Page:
Allergy alert widens as undeclared almond found in paprika

By Joseph James Whitworth

- Last updated on GMT

One of the products recalled in Norway
One of the products recalled in Norway

Related tags Peanut Allergy

A recall in the UK due to paprika containing undeclared almond has widened an investigation into substitution with nut proteins as several EU nations have also warned consumers.

Santa Maria UK is recalling its Discovery Taco Seasoning product as it contains almond, which is not declared on the label.

It follows Morrison’s Fajita Meal Kit and Aldi Fiesta brand Fajita Dinner Kit for which the FSA issued allergy alerts last week.

Investigations found a spice mix supplied by Santa Maria UK and used in the three products contained undeclared almond protein. 

EU-wide reaction

Food safety agencies Fødevarestyrelsen (Denmark), Livsmedelsverket (Sweden) and Mattilsynet (Norway) have all issued warnings for Santa Maria products.

Santa Maria paprika 2
Mattilsynet revealed 26 products were withdrawn

Fødevarestyrelsen said Santa Maria, based in Brondby, recalled a number of products sold across the country​ in COOP Danmark, Dansk Supermarked, Reitan Distribution and Dagrofa SuperGros.

Livsmedelsverket reported the spices were recalled from the market because laboratory testing found traces of almond in paprika.

Mattilsynet revealed 26 products were withdrawn with different expiry dates as Santa Maria uses paprika in various items. Norgesgruppen, COOP and ICA supermarkets are affected​.

Industry testing in England revealed the paprika in the spice mix was the most likely source.

However, there is no evidence that the products are linked to the recall of Bart's Ground Cumin​ due to undeclared presence of almond.

The Food Standards Agency (FSA) said it will be asking industry to ensure that paprika products are included in their testing regimes. Testing of cumin and products containing cumin will also continue.

Undeclared almond protein was identified as part of a sampling programme by the FSA after batches of ground cumin and products containing ground cumin tested positive for undeclared peanut protein in the US and Canada.

Adulteration in the spotlight

Neogen said the discovery of undeclared peanut proteins has put the issue of adulteration of the supply chain in the front-of-mind once again. 

Adulteration of cumin with peanut and almond has been reported in the USA and Canada where testing has uncovered high levels of allergenic protein.

Peanut Neogen
Neogen responds to cumin and seasoning contamination in UK and US

To protect brands of suppliers and processors, and to protect allergic consumers, testing is a viable option, said the firm.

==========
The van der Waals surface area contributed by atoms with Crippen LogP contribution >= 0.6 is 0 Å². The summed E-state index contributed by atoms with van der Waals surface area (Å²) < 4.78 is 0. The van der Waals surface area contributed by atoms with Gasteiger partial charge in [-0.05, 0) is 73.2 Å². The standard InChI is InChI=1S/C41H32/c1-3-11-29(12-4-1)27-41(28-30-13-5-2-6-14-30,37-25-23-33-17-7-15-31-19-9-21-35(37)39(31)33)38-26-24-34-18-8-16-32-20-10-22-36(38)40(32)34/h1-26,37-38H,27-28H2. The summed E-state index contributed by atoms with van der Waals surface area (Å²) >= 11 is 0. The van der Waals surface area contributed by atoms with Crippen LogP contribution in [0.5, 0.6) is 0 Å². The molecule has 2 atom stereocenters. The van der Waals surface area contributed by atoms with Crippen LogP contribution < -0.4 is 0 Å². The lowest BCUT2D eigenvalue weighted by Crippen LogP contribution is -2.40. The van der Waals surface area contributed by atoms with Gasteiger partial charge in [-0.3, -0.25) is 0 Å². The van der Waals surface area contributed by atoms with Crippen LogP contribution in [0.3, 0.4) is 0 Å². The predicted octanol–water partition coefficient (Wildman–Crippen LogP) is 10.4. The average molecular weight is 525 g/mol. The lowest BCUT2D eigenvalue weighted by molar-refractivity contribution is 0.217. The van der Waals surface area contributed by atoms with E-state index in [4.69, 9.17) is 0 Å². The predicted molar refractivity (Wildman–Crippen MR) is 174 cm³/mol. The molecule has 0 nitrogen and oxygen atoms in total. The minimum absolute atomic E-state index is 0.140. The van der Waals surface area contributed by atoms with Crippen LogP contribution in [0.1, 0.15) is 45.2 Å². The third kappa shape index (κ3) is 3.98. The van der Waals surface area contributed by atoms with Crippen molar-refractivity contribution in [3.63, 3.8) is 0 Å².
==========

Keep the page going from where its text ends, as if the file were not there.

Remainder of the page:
Steve Chambers, Neogen Europe’s sales and marketing director, said food allergic consumers and producers rely on the accurate labelling of products to protect themselves from food allergens.

“Through the use of our validated testing kits, our accredited laboratory services and the experience of our technical staff, we have been working alongside the market to reduce uncertainty,” ​he said.

“With our tests, we have ruled out cross-reactivity as a reason for positive peanut results with spice blends and cumin, which is an obvious concern for the food industry.

“We are confident that our tests are giving a true detection of peanut and almond from testing we have carried out. Accurate and timely testing can protect businesses in the food value chain — and their consumers.”

Jason Feeney, COO at the FSA, said there is no evidence of food fraud at this stage.

“The FSA is investigating these incidents and, where potential problems are identified, we are alerting the public. We are dealing with this as part of our normal incident response, and our first priority is for the safety of allergic consumers.”

The agency said that people with a nut allergy who have bought the products should not consume them and should return them to where they were purchased.

Levels of almond protein found are low and no cases of allergic reactions linked to the affected products have been reported.

Santa Maria recalls

Santa Maria UK confirmed it was recalling its Discovery Taco Seasoning (30g) from England on a precautionary basis as it may contain almond protein in the seasoning mix.

Almond protein is not declared within the allergy advice on the label. Batches affected have a best before date of 24.06.2017.

“The health of our customers is our priority and we are advising those who have bought the product, and have an allergy to almonds or other nuts, not to eat it, but to return it to store for a full refund​,” said a statement from Santa Maria UK.

“This decision has been made on the back of an extensive testing process into the possible presence of almond protein and no other Discovery products are known to be affected.  

“We remain committed to delivering the best quality products to our customers and we have launched a full investigation to ensure that this does not happen again.” ​ 

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